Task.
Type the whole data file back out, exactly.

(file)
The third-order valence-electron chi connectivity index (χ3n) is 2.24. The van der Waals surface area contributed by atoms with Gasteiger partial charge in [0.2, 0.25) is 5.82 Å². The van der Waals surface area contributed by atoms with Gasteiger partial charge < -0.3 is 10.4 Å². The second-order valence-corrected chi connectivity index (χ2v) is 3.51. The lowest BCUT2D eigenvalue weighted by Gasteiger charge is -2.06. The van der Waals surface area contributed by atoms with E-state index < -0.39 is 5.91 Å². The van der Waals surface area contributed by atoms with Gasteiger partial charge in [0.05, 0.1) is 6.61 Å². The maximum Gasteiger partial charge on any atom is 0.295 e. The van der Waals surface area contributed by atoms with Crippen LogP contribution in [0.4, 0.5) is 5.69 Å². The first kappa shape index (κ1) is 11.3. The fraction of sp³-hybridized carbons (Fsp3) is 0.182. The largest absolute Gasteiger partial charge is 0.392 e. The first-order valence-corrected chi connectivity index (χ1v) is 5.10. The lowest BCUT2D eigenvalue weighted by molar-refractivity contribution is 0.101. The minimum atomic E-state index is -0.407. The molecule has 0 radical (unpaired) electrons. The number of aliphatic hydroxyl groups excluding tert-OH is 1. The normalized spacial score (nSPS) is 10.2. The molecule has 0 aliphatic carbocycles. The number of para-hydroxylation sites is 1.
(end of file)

The third-order valence-electron chi connectivity index (χ3n) is 2.24. The van der Waals surface area contributed by atoms with Gasteiger partial charge in [0.2, 0.25) is 5.82 Å². The van der Waals surface area contributed by atoms with Gasteiger partial charge < -0.3 is 10.4 Å². The second-order valence-corrected chi connectivity index (χ2v) is 3.51. The lowest BCUT2D eigenvalue weighted by Gasteiger charge is -2.06. The van der Waals surface area contributed by atoms with E-state index < -0.39 is 5.91 Å². The van der Waals surface area contributed by atoms with Gasteiger partial charge in [0.05, 0.1) is 6.61 Å². The maximum Gasteiger partial charge on any atom is 0.295 e. The van der Waals surface area contributed by atoms with Crippen LogP contribution in [0.4, 0.5) is 5.69 Å². The first kappa shape index (κ1) is 11.3. The fraction of sp³-hybridized carbons (Fsp3) is 0.182. The largest absolute Gasteiger partial charge is 0.392 e. The first-order valence-corrected chi connectivity index (χ1v) is 5.10. The lowest BCUT2D eigenvalue weighted by molar-refractivity contribution is 0.101. The minimum atomic E-state index is -0.407. The molecule has 0 radical (unpaired) electrons. The number of aliphatic hydroxyl groups excluding tert-OH is 1. The normalized spacial score (nSPS) is 10.2. The molecule has 0 aliphatic carbocycles. The number of para-hydroxylation sites is 1.